This section could use some work on laser-lit transmission holograms and refinement on the instructions for rainbows.
- Use a digital camera. This will allow you to experiment to your hearts content without worrying about burning film.
- Always turn your flash off, it will never help when photographing holograms.
- Use a good steady tripod. Minor shake can cause ugly blurring in what could otherwise be a good photo.
- If your camera has them, experiment with the manual exposure, metering, aperture and ASA controls. If your camera records all these settings in the exif data you won't need to write down what settings go with what picture. If anything is missing, make sure you take good notes so that you'll know what settings give you the best results.
- Take your pictures in a dark room (excepting the single light used to illuminate your hologram) so that you won't see reflections of the room in the surface of your hologram.
- If you can't make your room sufficiently dark and find that reflections of you or your camera are visible in the hologram glass, do the following. Take a large sheet of black cloth and cut a slit in it big enough to pass the lens of your camera through. Place sheet over your camera with the lens sticking through the slit and wrap a rubber band around the slit edges and lens so that the sheet is held in place. When taking your pictures drape the sheet over your head so that you and the camera can't be seen in the hologram glass. You may need a sheet large enough to cover the legs of your tripod if it's highly reflective.
- If your camera has difficulty focusing on the image in the hologram instead of the glass
take the hologram and lean it such that it is shimmed away from a flat surface or wall by an inch or so. Take a piece of white card and lie/lean it next to the hologram at the flat surface or wall (it will be an inch or so further away from the camera then the hologram). Now take the digital camera and point it at the white card and hold the button half way down. This locks in the focus and exposure of the white card. Now without releasing the button, move to the hologram and push the button in the rest of the way which will take the photo. By adjusting the distance separation between the card and the hologram (1/4 inch, 1/2 inch, 1 inch etc.) you should be able to get the hologram to be in focus. By adjusting where you point the camera on the card (edge or middle) and by holding down the button you should be able to lock in different degrees of exposure/aperture as locking on to the hologram itself overexposes the photo.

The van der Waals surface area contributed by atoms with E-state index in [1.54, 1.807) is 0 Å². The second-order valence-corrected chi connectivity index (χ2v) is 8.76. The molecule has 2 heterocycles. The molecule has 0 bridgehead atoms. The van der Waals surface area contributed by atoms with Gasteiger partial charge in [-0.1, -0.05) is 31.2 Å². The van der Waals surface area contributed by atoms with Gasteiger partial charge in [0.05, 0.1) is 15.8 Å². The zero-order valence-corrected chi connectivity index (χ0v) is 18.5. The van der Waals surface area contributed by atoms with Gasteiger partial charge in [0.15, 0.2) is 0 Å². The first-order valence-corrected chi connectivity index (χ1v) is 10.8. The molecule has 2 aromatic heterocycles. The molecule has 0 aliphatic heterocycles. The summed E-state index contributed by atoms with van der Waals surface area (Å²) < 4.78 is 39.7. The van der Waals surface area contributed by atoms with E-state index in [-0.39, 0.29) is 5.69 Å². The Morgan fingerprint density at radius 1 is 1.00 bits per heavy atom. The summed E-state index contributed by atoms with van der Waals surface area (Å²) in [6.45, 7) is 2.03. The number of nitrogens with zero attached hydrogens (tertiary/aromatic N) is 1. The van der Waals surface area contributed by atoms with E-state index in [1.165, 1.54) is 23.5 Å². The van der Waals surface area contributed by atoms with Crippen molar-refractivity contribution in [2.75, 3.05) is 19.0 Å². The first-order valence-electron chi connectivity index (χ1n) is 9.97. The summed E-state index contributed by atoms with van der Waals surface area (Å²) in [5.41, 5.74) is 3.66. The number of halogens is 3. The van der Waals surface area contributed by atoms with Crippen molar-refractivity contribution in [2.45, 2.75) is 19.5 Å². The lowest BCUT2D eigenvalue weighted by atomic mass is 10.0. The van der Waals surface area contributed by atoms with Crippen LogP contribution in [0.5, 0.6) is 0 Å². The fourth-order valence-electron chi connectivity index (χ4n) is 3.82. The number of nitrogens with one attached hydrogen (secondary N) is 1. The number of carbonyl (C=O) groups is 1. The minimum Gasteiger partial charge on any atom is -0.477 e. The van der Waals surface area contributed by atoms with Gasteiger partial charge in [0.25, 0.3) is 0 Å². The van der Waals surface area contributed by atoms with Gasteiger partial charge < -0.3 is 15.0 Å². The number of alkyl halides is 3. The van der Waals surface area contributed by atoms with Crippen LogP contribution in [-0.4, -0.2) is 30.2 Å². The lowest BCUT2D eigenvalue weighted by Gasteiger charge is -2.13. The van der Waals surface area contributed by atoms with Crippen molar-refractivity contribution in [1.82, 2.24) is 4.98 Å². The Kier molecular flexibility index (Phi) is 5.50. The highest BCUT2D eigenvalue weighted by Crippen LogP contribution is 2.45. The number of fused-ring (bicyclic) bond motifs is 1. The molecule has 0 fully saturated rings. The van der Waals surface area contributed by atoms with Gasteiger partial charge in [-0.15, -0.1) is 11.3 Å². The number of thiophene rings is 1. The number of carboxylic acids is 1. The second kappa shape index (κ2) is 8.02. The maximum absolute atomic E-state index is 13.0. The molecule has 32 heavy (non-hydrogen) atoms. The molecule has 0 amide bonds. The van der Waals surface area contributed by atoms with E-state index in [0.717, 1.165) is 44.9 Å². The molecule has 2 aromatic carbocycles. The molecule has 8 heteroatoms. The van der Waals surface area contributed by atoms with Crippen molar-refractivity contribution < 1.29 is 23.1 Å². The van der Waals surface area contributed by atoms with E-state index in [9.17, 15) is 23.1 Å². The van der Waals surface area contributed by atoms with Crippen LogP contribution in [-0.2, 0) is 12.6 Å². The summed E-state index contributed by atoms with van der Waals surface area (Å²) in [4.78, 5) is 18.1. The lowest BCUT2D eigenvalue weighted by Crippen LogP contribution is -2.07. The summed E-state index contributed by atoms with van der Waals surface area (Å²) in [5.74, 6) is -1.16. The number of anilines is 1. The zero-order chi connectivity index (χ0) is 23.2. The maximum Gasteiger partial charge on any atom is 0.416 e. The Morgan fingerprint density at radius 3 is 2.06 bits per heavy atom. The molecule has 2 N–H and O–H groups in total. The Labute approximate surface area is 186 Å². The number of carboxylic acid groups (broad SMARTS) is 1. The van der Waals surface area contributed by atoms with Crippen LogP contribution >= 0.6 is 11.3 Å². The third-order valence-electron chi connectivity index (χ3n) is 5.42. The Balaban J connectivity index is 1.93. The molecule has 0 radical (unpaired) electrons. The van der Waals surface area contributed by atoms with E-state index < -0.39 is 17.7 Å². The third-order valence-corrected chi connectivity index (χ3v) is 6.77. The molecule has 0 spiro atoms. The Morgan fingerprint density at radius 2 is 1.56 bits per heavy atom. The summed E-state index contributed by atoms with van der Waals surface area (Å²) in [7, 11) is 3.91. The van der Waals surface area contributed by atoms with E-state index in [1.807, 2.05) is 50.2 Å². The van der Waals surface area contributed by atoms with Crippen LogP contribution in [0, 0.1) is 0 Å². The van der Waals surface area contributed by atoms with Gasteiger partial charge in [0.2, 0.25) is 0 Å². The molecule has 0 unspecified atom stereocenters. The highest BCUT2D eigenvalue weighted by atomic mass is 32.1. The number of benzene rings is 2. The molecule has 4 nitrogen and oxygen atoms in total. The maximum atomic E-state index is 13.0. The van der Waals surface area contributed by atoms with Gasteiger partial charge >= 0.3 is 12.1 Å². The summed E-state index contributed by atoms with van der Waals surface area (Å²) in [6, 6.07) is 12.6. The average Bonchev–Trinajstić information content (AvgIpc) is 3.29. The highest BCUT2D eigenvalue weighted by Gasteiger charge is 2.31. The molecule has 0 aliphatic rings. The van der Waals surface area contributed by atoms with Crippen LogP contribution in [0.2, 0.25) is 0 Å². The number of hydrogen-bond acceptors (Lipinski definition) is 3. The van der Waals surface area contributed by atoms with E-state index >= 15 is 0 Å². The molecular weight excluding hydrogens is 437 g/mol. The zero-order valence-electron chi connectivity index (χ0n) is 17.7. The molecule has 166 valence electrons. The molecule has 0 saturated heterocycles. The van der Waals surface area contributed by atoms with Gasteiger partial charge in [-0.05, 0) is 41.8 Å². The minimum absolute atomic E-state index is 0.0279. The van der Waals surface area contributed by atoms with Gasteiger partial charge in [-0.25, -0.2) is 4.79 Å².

- For lighting use a single halogen bulb plugged into a dimmer so that you get a clear single source of light and can control the brightness to get the best image.
- Optileds can also be used to provide narrow-band replay light that results in less haze and clearer, deeper hologram reconstruction.
To photograph these, if you want the greatest detail, I would recommend the following:
- Make sure you have a really good point source of light, so the image is as sharp as possible. As you have a camera and tripod, you can use a long exposure, and the image does not have to be bright. So move your reconstruction light as far away as convenient from the hologram. The image will get dimmer but sharper. I am assuming the hologram is designed to be viewed with a collimated or near-collimated beam.
- Now move your camera towards or away from the hologram till the image is a single color. Now you are in the projected 'slit' of the rainbow hologram.
- Move the camera up and down till the center of the image is the color you want the image to be.
- Move camera towards or away till the entire image is in that color.
- Switch off flash; put camera ASA setting to minimum, e.g. 50
- Focus the image. Simple digital cameras don't normally allow manual focusing these days, but try different things till the image looks as sharp as possible.
- If you have any control, keep the aperture as wide as possible, i.e. f/2 is better than f/16. This will minimize speckle.
- To minimize shake you could put on timer and the camera will shoot a few seconds after you press the button.
All would be so much simpler with an old fashioned manual camera, or else a pro digital camera with full control. Good luck.